Now let's talk about the faculty. The division of faculty work into teaching, research, and service is somewhat shopworn, and it creates artificial distinctions which mask from the public the complete interpenetration of research and teaching which takes place in graduate education, or the fusion of research and service which characterizes the best experiment stations, but let's stay with it because it's familiar and useful.
First, teaching should be our passion. Teaching is the defining function of the university. No one who isn't fairly good at it and who doesn't desire to get better should be teaching our students. It's very unfortunate that the public doesn't realize the commitment our faculty members have to teaching. Right now we are spending a great deal of time, time which must be recognized and rewarded, in figuring out how to exploit the fabulous technologies around us to do better teaching. We are somewhat blinded, I think, by a false dichotomy that treats advanced technology as the way you teach people 100 miles away, when in fact some of the best innovations we are seeing are from people who have figured out how to use technology where it's appropriate to teach the students they see every day.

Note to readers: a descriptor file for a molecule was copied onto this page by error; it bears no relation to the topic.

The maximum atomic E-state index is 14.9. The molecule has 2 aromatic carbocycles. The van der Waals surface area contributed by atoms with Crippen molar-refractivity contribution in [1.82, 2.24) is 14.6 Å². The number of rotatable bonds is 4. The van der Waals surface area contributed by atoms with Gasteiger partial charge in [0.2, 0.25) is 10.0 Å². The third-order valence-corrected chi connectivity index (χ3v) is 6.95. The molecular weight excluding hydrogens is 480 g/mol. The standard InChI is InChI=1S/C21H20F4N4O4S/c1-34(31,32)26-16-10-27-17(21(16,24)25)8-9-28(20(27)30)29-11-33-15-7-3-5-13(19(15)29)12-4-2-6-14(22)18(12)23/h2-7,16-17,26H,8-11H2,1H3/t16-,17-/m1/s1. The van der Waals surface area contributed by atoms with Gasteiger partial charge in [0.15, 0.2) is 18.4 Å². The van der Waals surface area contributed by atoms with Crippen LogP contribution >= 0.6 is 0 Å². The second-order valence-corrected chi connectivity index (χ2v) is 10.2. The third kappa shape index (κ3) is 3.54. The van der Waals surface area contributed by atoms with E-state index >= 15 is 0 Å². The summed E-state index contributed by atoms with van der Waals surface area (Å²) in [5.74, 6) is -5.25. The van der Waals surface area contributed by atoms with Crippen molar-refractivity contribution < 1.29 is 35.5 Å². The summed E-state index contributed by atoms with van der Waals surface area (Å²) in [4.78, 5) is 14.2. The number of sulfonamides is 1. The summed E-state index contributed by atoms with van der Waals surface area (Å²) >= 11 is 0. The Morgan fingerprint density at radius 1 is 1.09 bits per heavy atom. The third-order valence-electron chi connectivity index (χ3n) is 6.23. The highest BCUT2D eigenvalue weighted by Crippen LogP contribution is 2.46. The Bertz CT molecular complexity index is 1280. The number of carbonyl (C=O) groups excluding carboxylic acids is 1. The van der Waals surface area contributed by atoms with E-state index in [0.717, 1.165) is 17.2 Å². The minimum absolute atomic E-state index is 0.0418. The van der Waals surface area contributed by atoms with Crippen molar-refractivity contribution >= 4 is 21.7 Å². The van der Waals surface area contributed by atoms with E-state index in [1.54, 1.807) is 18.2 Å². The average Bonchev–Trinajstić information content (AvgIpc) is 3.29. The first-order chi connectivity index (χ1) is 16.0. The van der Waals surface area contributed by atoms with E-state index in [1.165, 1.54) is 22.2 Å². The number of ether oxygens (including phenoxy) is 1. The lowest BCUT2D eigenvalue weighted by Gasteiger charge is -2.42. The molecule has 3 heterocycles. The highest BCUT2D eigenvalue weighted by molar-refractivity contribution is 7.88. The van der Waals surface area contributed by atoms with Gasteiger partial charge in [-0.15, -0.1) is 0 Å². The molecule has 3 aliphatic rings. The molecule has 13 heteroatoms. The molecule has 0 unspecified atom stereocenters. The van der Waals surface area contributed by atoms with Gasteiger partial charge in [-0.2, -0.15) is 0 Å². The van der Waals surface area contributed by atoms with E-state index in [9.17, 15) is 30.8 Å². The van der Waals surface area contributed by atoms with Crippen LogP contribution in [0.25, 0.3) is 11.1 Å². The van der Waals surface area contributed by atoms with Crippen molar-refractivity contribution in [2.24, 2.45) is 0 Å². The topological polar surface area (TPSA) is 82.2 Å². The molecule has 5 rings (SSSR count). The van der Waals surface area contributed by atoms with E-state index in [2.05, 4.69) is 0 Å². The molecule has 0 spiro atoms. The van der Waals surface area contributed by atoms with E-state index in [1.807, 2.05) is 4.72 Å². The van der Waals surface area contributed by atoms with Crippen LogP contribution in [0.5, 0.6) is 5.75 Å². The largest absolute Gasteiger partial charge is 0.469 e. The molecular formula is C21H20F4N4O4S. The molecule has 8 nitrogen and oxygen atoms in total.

If teaching is what defines us a university, research is what defines us a special university. It's the seed corn. It's hypocritical and blind to argue that faculty members are out of touch because they are mesmerized by their research, as if research somehow made one irrelevant. The exact opposite is true. Doctors and accountants go to professional workshops and courses, often in Hawaii at the taxpayer's partial expense, to keep up their professional skills. Faculty members do research. To ask faculty members to do less research so that they can focus completely on teaching and service is as if some citified consultant were to ask farmers to skip all that unproductive stuff they do in the spring and focus only on the harvest. Our research excellence is the reason that students from all around the world compete to enter American universities.